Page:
16:42Sunday 06 December 2015 12:43Saturday 05 December 2015

The extent of the devastating flooding from the torrential rain and gale force winds that have hit Lancashire in the last 36 hours is being revealed.

Army trucks have been stationed at a hospital in Lancaster to act as ambulances after flooding cut the city off from the power grid and blocked all but one access route.

Crook O Lune near Lancaster

Crook O Lune near Lancaster

The hospital has also cancelled all non-emergency operations tomorrow and a number of clinics as emergency services struggle to deal with the scale of the incident.

The north of the county – in particular Lancaster and surrounding areas – has been by far the worst hit.

From domestic electrical faults to people stuck in cars in flood water, Lancashire Fire and Rescue Service has been inundated with calls for help.

A spokesperson for the service said this morning: “In the last 24 hours we’ve had approximately 300 calls, and we’ve attended probably 200 incidents.



Storm Desmond: Homes flooded and thousands without power

  • 6 December 2015

Tens of thousands of homes are without power after Storm Desmond caused severe flooding and travel disruption across northern England and parts of Scotland.

Power at about 55,000 homes could be off for “days” following flooding at an electricity substation in Lancaster.

The Army has been evacuating homes in Cumbria and nearly 50 severe flood warnings remain in place.

Prime Minister David Cameron said the government was doing all it can to help people and prevent further damage.

Mr Cameron will chair a meeting of the Cobra contingencies committee on Monday to co-ordinate the emergency response.

“I would like to pay a huge tribute to all those emergency workers and troops who have worked tirelessly to respond to this weekend’s events,” he said.

“There has been a tremendous response from local communities too, with people taking in families affected by the flooding.”


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Storm Desmond: Weather sees police declare major incident as severe flooding and 80mph winds lash UK

One man dies as extreme conditions cause homes to be evacuated, disrupt trains and strand drivers

Storm Desmond has lashed large areas of England and Scotland as severe flooding and winds of up 80mph caused police to declare a major incident.

More than 30 severe storm warnings – indicating danger to life – were issued in Cumbria and Northumberland, and two severe storm alerts were issued in south-west Scotland as heavy rain continued well into Sunday.

Homes in the Cumbrian towns of Appleby and Keswick were evacuated and drivers were rescued from stranded cars as flood waters breached defences, submerged streets and disrupted road and rail services.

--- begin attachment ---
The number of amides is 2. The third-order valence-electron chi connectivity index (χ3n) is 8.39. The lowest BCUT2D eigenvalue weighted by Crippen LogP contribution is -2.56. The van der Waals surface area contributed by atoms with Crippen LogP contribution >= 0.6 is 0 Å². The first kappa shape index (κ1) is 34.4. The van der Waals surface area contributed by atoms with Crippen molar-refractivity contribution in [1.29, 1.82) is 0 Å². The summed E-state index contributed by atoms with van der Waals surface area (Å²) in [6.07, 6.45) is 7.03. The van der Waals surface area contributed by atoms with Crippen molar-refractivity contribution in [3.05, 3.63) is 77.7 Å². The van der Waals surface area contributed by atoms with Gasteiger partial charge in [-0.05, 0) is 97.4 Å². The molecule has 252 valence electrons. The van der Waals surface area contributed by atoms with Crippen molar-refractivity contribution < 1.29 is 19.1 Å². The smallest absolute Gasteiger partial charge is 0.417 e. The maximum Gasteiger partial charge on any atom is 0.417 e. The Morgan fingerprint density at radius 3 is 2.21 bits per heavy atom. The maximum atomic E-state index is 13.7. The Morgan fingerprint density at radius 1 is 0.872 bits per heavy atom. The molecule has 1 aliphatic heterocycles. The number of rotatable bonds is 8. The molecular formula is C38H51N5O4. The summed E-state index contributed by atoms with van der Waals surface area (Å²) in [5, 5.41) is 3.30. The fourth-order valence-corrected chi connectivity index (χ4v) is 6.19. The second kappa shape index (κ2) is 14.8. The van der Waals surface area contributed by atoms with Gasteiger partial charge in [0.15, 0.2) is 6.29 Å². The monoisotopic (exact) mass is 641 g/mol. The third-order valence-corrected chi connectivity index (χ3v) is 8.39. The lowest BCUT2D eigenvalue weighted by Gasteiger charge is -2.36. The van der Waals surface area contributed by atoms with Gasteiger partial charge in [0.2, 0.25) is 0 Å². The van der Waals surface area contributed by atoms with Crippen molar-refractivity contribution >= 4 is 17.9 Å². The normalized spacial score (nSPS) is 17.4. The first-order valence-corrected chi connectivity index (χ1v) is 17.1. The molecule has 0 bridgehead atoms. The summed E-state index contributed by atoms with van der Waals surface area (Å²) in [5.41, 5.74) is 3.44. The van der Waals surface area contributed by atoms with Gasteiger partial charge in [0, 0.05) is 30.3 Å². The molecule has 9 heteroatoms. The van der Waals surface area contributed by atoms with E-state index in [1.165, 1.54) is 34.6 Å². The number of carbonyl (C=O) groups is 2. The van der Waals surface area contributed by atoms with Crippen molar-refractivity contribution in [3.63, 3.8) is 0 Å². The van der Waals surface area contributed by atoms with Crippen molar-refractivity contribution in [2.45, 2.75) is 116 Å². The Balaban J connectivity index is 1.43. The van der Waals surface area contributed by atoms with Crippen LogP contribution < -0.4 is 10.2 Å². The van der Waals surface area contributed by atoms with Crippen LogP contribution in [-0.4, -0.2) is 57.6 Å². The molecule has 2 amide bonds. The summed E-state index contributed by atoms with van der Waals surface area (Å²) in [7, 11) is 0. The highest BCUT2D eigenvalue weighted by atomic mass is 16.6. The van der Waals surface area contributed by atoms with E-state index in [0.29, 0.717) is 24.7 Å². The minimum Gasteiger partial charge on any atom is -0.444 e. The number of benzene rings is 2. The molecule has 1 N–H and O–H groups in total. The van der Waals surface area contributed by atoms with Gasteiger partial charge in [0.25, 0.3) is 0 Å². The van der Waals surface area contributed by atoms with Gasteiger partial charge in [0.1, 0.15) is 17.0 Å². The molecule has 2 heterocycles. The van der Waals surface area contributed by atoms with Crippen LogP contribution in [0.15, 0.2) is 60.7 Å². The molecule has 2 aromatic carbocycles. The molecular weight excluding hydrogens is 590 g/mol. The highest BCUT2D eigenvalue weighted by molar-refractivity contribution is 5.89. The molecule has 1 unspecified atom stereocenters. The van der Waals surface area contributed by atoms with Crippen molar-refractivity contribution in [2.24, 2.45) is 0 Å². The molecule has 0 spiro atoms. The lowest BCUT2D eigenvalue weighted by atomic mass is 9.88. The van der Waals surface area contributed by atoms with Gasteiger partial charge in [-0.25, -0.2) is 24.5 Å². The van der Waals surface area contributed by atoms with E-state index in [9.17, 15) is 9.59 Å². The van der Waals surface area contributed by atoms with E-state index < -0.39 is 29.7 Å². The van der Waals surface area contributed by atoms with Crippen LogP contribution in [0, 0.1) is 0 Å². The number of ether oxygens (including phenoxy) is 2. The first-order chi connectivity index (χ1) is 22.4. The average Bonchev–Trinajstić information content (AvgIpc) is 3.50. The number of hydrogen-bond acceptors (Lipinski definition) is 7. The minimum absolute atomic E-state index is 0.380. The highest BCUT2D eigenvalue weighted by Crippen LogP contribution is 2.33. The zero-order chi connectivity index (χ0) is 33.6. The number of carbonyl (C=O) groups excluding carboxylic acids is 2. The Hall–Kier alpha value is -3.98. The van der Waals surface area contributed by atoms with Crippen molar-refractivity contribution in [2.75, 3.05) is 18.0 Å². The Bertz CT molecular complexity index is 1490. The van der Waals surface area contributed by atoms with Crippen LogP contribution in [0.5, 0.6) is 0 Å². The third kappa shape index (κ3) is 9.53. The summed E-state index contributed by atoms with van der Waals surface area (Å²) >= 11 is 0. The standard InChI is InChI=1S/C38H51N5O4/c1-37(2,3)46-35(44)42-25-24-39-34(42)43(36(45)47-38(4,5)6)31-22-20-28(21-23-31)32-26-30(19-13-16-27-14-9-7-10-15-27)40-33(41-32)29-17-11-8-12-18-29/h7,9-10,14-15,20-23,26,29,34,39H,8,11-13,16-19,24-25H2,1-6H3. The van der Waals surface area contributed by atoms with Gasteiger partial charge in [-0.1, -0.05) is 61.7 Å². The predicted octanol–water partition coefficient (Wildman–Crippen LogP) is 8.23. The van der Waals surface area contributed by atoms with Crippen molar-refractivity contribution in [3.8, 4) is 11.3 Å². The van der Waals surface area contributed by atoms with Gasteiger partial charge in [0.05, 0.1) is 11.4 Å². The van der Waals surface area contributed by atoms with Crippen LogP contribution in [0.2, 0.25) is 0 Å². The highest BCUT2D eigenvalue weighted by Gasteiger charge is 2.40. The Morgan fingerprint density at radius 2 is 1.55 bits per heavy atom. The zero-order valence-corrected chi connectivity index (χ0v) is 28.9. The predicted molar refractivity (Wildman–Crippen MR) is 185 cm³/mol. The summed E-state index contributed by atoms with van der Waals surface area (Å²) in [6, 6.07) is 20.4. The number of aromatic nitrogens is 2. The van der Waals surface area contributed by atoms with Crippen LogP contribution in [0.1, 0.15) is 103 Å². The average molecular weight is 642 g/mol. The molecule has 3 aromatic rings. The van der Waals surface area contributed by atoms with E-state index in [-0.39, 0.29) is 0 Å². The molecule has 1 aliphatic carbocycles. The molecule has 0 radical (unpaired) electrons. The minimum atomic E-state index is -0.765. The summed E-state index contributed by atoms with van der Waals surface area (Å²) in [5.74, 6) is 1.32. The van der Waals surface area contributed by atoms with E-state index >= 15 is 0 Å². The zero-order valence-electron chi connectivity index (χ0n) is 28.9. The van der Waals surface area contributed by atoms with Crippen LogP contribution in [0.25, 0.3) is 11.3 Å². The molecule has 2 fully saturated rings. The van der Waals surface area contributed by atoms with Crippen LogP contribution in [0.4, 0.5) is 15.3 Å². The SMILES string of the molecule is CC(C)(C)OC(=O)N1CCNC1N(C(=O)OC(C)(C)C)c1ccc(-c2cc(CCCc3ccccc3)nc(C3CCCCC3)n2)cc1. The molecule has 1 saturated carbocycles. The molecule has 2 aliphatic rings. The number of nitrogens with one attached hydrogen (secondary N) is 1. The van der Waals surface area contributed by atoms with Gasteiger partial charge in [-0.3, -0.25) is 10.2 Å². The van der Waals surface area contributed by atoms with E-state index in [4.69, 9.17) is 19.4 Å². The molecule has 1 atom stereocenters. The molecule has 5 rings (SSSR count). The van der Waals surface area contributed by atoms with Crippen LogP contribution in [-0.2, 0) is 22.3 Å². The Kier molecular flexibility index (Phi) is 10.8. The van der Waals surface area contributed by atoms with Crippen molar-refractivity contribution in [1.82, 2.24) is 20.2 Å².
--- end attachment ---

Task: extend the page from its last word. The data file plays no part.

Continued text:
In London, a 90-year-old man died near Finchley Central station after he was blown into the side of a moving bus by a gust of wind.

The storm also caused disruption in north Wales, Northern Ireland and North Yorkshire, where thousands of homes were left without electricity.


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At least 14 dead as storms & ice wreak havoc across US Midwest

© James Glover
Storms in the US Midwest have claimed at least 14 lives as temperatures plunged below freezing point over the holiday weekend. Tens of thousands of homes have been left without electricity, while driving conditions are treacherous due to icy roads.

A wintry storm system that has been moving through parts of the Great Plains and the Midwest since Thursday has brought extremely cold weather to the region. Eight people have lost their lives in Texas, with a further six dying in the state of Kansas.

The icy conditions are also causing havoc for local residents. Some 78,000 people in parts of Oklahoma have been left without power after trees collapsed onto power lines, according to Oklahoma Gas and Electric Co.


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  • By Slma Shelbayah and Kimberly Hutcherson CNN

    10 dead as wintry storm hits Plains

    Millions under winter weather, flood warnings

    UPDATED 4:59 PM CST Nov 29, 2015
    OK ice storm 11.29.15

    (CNN) —The governor of Oklahoma, Mary Fallin, has declared a state of emergency for her state, according to KOCO.

This follows an ice storm and flooding that has knocked out power for thousands of people throughout the state.

Meanhwhile, flooding and wintry precipitation have led to at least 10 deaths in Texas and Kansas as a storm system moves across the central Plains, authorities reported.